On the one hand, some statements in the legislative history offer the Government a degree of support. The relevant House Report refers, for example, both to “identity theft” (use of an ID belonging to someone else) and to “identity fraud” (use of a false ID), often without distinguishing between the two. See, e.g., H. R. Rep. No. 108–528, p. 25 (2004) (statement of Rep. Coble). And, in equating fraud and theft, Congress might have meant the statute to cover both—at least where the fraud takes the form of using an ID that (without the offender’s knowledge) belongs to someone else.
On the other hand, Congress separated the fraud crime from the theft crime in the statute itself. The title of one provision (not here at issue) is “Fraud and related activity in connection with identification documents, authentication features, and information.” 18 U. S. C. §1028. The title of another provision (the provision here at issue) uses the words “identity theft.” §1028A (emphasis added). Moreover, the examples of theft that Congress gives in the legislative history all involve instances where the offender would know that what he has taken identifies a different real person. H. R. Rep. No. 108–528, at 4–5 (identifying as examples of “identity theft” “ ‘dumpster diving,’ ” “accessing information that was originally collected for an authorized purpose,” “hack[ing] into computers,” and “steal[ing] paperwork likely to contain personal information”).
Finally, and perhaps of greatest practical importance, there is the difficulty in many circumstances of proving beyond a reasonable doubt that a defendant has the necessary knowledge. Take an instance in which an alien who unlawfully entered the United States gives an employer identification documents that in fact belong to others. How is the Government to prove that the defendant knew that this was so? The Government may be able to show that such a defendant knew the papers were not his. But perhaps the defendant did not care whether the papers (1) were real papers belonging to another person or (2) were simply counterfeit papers. The difficulties of proof along with the defendant’s necessary guilt of a predicate crime and the defendant’s necessary knowledge that he has acted “without lawful authority,” make it reasonable, in the Government’s view, to read the statute’s language as dispensing with the knowledge requirement.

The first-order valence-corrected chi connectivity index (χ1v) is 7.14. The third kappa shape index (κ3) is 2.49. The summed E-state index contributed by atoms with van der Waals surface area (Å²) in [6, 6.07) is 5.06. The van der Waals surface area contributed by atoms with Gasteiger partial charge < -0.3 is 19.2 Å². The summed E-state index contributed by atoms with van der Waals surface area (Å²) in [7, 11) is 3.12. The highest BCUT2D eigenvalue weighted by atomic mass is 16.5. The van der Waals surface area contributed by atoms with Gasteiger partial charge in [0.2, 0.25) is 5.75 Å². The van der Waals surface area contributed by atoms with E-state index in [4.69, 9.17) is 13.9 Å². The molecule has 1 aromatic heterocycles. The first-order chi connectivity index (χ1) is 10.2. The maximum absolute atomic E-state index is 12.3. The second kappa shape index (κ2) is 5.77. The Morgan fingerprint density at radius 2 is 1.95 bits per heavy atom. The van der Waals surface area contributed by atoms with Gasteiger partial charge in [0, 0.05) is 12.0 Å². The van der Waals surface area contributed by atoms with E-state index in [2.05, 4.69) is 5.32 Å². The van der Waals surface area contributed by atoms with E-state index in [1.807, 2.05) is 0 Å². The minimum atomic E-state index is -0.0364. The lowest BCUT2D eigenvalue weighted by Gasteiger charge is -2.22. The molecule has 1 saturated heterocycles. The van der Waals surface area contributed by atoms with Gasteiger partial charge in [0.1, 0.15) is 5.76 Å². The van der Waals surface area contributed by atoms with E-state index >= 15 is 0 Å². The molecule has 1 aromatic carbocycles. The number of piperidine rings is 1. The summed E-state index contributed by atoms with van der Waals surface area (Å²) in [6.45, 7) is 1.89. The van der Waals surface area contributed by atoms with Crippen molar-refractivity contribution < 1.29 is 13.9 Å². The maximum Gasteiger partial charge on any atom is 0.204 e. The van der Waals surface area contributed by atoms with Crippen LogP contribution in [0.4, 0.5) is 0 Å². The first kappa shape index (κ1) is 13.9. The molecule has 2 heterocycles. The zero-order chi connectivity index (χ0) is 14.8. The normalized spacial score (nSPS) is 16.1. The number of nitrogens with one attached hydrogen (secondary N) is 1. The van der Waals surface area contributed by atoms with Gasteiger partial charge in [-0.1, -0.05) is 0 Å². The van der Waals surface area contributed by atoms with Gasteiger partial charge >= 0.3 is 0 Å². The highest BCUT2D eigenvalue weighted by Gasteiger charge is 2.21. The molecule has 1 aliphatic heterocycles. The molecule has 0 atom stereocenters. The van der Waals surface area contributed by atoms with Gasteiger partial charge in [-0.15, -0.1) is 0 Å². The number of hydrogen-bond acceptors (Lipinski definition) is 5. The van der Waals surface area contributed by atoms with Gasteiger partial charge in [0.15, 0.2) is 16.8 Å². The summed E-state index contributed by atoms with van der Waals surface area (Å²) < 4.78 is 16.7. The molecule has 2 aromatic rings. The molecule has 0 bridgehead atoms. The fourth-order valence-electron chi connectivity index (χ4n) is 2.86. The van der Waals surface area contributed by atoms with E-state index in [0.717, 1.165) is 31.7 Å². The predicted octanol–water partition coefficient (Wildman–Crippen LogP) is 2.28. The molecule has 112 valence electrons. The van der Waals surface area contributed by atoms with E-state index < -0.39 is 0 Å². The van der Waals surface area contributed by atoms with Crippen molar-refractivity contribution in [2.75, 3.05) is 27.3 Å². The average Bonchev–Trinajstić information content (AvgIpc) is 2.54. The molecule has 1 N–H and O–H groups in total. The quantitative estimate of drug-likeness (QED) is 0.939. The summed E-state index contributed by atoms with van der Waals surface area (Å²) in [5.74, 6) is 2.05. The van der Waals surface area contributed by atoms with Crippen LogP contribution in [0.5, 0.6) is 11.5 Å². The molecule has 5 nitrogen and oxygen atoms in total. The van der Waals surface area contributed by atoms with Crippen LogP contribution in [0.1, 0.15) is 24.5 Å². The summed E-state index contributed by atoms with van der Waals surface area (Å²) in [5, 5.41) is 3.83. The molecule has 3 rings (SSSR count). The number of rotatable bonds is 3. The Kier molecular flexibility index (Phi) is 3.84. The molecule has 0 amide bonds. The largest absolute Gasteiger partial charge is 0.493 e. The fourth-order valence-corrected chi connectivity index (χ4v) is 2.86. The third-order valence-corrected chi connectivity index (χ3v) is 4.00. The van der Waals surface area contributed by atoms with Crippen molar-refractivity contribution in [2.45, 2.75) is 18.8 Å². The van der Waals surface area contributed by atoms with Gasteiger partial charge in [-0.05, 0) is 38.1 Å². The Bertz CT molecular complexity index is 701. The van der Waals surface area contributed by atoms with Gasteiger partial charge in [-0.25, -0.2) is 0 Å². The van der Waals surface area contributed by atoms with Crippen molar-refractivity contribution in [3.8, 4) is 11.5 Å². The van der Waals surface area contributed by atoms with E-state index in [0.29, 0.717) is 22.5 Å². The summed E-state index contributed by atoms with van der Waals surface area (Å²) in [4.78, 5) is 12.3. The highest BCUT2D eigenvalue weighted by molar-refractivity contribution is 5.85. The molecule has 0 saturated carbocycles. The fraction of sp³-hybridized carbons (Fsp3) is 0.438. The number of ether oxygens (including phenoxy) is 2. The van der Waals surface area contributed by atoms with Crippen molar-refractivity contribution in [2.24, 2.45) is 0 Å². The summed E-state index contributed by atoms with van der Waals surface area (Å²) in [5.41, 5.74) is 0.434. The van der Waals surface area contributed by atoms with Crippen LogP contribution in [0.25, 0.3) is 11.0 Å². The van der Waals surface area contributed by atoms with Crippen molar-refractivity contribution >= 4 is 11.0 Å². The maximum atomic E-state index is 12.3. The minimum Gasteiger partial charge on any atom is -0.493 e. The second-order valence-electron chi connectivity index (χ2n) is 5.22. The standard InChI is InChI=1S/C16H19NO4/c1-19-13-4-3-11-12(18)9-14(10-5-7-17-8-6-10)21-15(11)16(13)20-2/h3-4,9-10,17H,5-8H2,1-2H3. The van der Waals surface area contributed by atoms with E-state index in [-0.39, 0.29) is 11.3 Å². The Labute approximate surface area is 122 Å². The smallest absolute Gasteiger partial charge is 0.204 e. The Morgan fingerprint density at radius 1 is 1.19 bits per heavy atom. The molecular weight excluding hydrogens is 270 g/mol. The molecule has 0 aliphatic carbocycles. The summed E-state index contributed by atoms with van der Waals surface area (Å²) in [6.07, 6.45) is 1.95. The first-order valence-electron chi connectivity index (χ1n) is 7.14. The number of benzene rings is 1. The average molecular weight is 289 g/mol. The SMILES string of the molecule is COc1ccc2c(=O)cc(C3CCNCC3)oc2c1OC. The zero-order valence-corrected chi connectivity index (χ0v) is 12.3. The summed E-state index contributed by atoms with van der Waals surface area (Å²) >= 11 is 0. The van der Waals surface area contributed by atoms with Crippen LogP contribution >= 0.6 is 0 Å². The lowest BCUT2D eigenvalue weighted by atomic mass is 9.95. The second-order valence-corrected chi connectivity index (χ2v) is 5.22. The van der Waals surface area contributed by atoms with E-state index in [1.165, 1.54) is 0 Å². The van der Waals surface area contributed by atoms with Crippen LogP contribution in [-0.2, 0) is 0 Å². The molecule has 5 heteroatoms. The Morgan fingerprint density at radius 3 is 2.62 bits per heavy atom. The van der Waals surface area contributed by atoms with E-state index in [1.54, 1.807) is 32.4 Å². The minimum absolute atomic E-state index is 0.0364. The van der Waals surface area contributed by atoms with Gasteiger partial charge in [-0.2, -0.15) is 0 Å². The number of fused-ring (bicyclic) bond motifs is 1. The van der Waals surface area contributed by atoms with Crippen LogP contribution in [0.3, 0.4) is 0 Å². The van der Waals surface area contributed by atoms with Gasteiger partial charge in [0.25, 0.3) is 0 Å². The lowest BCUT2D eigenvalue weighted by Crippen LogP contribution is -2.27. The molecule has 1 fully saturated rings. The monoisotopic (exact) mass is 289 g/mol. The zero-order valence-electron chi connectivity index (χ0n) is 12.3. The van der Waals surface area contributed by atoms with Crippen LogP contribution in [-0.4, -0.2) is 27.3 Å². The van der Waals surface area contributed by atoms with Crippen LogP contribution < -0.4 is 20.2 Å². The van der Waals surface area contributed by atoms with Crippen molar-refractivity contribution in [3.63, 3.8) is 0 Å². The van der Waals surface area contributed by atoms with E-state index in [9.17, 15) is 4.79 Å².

We do not find this argument sufficient, however, to turn the tide in the Government’s favor. For one thing, in the classic case of identity theft, intent is generally not difficult to prove. For example, where a defendant has used another person’s identification information to get access to that person’s bank account, the Government can prove knowledge with little difficulty. The same is true when the defendant has gone through someone else’s trash to find discarded credit card and bank statements, or pretends to be from the victim’s bank and requests personal identifying information. Indeed, the examples of identity theft in the legislative history (dumpster diving, computer hacking, and the like) are all examples of the types of classic identity theft where intent should be relatively easy to prove, and there will be no practical enforcement problem. For another thing, to the extent that Congress may have been concerned about criminalizing the conduct of a broader class of individuals, the concerns about practical enforceability are insufficient to outweigh the clarity of the text. Similar interpretations that we have given other similarly phrased statutes also created practical enforcement problems. See, e.g., X-Citement Video, 513 U. S. 64; Liparota, 471 U. S. 419. But had Congress placed conclusive weight upon practical enforcement, the statute would likely not read the way it now reads. Instead, Congress used the word “knowingly” followed by a list of offense elements. And we cannot find indications in statements of its purpose or in the practical problems of enforcement sufficient to overcome the ordinary meaning, in English or through ordinary interpretive practice, of the words that it wrote.
We conclude that §1028A(a)(1) requires the Government to show that the defendant knew that the means of identification at issue belonged to another person. The judgment of the Court of Appeals is reversed, and the case is remanded for further proceedings consistent with this opinion.
It is so ordered.
Official Supreme Court caselaw is only found in the print version of the United States Reports. Justia caselaw is provided for general informational purposes only, and may not reflect current legal developments, verdicts or settlements. We make no warranties or guarantees about the accuracy, completeness, or adequacy of the information contained on this site or information linked to from this site. Please check official sources.